It was actually the headline of a column I wrote in June 2008, while I was at the Red Bluff, Calif., bureau of the Redding Record Searchlight. I rediscovered it today while thumbing through archives looking for background on something else.
The column reads:
Is the weak dollar boosting Tehama County's crop values?
The total value of the county's agricultural production in 2007 was a record $190.7 million, up nearly $28.4 million over 2006, Agricultural Commissioner Rick Gurrola noted in his annual crop report last week.
Walnuts alone rose nearly $15.4 million, or almost 40 percent, "driven largely by a favorable foreign currency situation for exports," Gurrola said in his report.
While the declining dollar has been fueling fears of inflation -- not to mention making travel abroad a rather unattractive prospect -- there's a silver lining to this dark cloud. It's the fact that many American goods and services can be had pretty cheaply by foreigners. [ ... ]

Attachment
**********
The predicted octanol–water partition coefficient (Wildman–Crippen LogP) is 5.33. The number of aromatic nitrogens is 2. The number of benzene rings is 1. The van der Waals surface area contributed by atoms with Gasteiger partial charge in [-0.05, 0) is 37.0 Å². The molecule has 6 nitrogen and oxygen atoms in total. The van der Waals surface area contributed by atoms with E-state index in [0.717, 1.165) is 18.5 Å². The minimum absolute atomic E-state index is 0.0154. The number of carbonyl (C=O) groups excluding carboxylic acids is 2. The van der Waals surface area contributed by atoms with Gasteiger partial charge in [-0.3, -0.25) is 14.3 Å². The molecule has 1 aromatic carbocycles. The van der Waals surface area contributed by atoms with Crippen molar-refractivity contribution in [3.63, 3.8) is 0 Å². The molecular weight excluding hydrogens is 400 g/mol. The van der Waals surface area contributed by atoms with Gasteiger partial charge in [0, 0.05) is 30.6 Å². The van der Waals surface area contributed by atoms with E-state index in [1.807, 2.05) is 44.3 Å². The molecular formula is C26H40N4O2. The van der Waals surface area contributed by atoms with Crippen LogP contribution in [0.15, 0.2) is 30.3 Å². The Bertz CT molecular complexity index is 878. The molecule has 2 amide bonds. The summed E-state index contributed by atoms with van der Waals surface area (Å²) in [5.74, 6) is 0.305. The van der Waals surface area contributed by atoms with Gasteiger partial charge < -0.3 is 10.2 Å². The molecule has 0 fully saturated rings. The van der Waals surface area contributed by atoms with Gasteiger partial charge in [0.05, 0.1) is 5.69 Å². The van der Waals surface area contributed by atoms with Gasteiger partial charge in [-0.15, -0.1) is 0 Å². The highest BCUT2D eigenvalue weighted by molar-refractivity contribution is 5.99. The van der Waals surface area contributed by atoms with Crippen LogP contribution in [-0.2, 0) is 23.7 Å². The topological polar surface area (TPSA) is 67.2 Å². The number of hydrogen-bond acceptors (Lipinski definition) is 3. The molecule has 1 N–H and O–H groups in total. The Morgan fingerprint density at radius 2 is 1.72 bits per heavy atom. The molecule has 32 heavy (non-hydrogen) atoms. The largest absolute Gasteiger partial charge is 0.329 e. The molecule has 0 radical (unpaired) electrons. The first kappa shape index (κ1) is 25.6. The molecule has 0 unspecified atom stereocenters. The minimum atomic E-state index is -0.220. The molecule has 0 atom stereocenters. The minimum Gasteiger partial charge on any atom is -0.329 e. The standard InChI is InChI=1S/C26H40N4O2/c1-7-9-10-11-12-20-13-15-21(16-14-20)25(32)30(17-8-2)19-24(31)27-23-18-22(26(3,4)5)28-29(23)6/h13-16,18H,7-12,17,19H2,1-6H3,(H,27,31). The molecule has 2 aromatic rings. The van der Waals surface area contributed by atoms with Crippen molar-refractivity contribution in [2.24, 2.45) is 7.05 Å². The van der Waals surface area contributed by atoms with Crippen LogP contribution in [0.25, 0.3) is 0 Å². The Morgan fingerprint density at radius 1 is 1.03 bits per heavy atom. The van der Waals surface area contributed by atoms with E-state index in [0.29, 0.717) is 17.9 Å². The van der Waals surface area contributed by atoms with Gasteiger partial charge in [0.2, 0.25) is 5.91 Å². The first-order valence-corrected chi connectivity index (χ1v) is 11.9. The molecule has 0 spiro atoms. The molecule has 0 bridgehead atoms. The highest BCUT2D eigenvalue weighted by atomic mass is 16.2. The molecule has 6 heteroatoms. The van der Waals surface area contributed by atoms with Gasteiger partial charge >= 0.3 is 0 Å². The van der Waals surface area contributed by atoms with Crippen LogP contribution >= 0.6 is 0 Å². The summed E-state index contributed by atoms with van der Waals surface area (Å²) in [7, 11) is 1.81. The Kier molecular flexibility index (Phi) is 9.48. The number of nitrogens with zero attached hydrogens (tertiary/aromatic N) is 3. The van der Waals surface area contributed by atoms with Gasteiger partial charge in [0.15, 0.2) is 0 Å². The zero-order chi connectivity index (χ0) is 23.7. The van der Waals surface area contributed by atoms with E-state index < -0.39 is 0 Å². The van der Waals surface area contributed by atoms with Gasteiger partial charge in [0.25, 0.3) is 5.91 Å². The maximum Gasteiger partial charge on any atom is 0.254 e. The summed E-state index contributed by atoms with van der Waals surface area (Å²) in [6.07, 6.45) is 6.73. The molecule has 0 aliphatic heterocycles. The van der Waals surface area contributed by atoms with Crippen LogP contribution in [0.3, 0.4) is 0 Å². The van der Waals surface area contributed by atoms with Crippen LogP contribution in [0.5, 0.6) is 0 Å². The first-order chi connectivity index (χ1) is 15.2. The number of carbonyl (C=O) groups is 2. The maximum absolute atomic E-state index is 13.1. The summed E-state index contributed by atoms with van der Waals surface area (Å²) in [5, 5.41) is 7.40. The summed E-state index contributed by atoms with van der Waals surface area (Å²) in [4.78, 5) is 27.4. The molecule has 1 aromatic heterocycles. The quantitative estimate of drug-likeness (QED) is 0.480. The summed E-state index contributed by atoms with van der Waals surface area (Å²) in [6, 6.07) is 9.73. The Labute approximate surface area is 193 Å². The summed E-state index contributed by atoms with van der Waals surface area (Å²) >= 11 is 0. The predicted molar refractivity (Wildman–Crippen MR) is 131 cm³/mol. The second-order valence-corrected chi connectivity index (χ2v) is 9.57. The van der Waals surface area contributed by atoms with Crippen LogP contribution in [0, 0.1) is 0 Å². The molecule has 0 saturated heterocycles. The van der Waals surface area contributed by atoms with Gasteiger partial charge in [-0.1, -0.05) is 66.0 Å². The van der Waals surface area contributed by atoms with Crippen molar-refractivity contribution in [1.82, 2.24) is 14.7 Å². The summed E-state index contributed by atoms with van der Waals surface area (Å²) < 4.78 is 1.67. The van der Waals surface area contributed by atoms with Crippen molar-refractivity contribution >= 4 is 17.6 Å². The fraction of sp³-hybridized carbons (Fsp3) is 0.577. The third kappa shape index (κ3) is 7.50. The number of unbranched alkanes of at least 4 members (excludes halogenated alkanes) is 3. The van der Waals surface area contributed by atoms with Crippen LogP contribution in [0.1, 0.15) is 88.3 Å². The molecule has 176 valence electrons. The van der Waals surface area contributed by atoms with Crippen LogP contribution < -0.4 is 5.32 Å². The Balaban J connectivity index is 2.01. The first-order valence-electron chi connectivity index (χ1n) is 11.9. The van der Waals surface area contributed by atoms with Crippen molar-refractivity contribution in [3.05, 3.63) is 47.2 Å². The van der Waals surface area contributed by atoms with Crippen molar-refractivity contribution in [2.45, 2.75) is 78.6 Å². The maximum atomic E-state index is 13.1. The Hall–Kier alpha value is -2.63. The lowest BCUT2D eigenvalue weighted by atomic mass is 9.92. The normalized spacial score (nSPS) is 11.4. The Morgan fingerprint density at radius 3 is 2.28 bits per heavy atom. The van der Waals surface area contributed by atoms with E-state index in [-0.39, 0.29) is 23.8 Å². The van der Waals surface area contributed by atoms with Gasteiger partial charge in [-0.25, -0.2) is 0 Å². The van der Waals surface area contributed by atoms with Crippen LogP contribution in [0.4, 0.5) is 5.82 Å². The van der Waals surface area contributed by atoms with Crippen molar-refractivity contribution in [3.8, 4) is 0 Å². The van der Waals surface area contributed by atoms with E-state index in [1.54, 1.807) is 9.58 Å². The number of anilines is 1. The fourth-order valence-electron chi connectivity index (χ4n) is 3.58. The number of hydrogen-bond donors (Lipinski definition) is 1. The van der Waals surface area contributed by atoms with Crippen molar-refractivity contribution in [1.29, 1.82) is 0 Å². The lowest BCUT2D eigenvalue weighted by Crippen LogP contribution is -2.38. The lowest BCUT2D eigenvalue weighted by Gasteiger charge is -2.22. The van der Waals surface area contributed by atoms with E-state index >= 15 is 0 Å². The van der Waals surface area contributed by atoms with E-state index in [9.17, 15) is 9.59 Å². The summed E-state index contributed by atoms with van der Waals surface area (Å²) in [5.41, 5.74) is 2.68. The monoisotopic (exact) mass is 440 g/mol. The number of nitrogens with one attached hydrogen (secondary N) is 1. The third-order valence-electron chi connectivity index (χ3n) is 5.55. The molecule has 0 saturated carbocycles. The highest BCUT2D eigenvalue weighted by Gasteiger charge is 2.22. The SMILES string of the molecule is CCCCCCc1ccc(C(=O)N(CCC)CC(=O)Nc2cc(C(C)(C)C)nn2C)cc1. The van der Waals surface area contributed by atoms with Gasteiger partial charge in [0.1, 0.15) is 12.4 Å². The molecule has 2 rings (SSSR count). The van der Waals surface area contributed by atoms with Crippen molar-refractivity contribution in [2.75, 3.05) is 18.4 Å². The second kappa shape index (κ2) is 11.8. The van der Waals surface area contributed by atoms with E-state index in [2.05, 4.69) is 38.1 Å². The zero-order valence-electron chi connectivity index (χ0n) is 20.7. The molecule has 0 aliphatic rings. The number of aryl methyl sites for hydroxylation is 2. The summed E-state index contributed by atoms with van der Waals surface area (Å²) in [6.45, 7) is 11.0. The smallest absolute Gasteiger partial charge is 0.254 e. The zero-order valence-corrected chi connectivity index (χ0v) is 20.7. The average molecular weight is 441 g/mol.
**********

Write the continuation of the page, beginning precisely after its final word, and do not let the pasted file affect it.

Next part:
So is that exchange rate fueling agricultural production, here and elsewhere?
"The walnut and almond industries have both been able to develop the foreign markets," Gurrola told me.
Actually, agricultural values rose almost across the board -- including olives and milk. The county's 17 percent increase in overall value can be credited to a variety of factors, including increased orchard acreage, prices for commodities and recovery from a disastrous olive crop in 2006, Gurrola's report said.
Also, someone made the point last week that we shouldn't confuse high values with profits. Farmers and ranchers are seeing rising production costs, such as the skyrocketing prices of diesel fuel and gasoline.
This winter's freeze didn't help, either. Losses in Tehama County -- estimated about $16 million -- have prompted Gurrola's office to seek a disaster declaration, he said.
Still, despite the rising costs and setbacks, one can't blame the agricultural business for looking at foreign markets and seeing a pot of gold at the end of the rainbow.
It just goes to show that when it comes to fiscal matters, not much has really changed in the past three years.